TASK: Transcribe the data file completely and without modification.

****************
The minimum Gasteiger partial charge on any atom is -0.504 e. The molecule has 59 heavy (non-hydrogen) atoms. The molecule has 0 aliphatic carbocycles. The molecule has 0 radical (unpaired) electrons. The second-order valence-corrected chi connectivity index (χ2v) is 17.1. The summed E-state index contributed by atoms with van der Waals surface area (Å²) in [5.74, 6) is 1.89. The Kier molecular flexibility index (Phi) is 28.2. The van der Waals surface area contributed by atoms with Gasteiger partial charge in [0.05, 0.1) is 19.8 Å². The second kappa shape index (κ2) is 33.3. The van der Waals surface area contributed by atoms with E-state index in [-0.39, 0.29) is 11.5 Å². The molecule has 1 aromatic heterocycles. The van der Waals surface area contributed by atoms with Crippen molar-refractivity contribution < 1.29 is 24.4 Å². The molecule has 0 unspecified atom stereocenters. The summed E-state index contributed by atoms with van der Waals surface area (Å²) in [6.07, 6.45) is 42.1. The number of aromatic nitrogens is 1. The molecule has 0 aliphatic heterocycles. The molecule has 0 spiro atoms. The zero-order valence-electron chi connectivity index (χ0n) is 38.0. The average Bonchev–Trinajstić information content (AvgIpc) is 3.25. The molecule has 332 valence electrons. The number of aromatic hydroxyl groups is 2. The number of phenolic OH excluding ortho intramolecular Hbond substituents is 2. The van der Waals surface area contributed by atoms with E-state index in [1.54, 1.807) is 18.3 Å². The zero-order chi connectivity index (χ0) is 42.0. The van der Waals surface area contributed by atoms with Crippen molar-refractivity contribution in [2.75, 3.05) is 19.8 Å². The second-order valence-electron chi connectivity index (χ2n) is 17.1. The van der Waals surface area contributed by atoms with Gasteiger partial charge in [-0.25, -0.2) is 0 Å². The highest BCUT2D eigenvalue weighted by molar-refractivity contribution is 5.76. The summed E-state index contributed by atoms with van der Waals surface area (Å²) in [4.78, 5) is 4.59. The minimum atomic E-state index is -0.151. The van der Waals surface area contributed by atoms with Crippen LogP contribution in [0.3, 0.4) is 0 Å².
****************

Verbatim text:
The minimum Gasteiger partial charge on any atom is -0.504 e. The molecule has 59 heavy (non-hydrogen) atoms. The molecule has 0 aliphatic carbocycles. The molecule has 0 radical (unpaired) electrons. The second-order valence-corrected chi connectivity index (χ2v) is 17.1. The summed E-state index contributed by atoms with van der Waals surface area (Å²) in [5.74, 6) is 1.89. The Kier molecular flexibility index (Phi) is 28.2. The van der Waals surface area contributed by atoms with Gasteiger partial charge in [0.05, 0.1) is 19.8 Å². The second kappa shape index (κ2) is 33.3. The van der Waals surface area contributed by atoms with E-state index in [-0.39, 0.29) is 11.5 Å². The molecule has 1 aromatic heterocycles. The van der Waals surface area contributed by atoms with Crippen molar-refractivity contribution < 1.29 is 24.4 Å². The molecule has 0 unspecified atom stereocenters. The summed E-state index contributed by atoms with van der Waals surface area (Å²) in [6.07, 6.45) is 42.1. The number of aromatic nitrogens is 1. The molecule has 0 aliphatic heterocycles. The molecule has 0 spiro atoms. The zero-order valence-electron chi connectivity index (χ0n) is 38.0. The average Bonchev–Trinajstić information content (AvgIpc) is 3.25. The molecule has 332 valence electrons. The number of aromatic hydroxyl groups is 2. The number of phenolic OH excluding ortho intramolecular Hbond substituents is 2. The van der Waals surface area contributed by atoms with E-state index in [1.54, 1.807) is 18.3 Å². The zero-order chi connectivity index (χ0) is 42.0. The van der Waals surface area contributed by atoms with Crippen molar-refractivity contribution in [2.75, 3.05) is 19.8 Å². The second-order valence-electron chi connectivity index (χ2n) is 17.1. The van der Waals surface area contributed by atoms with Gasteiger partial charge in [-0.25, -0.2) is 0 Å². The highest BCUT2D eigenvalue weighted by molar-refractivity contribution is 5.76. The summed E-state index contributed by atoms with van der Waals surface area (Å²) in [4.78, 5) is 4.59. The minimum atomic E-state index is -0.151. The van der Waals surface area contributed by atoms with Crippen LogP contribution in [0.3, 0.4) is 0 Å².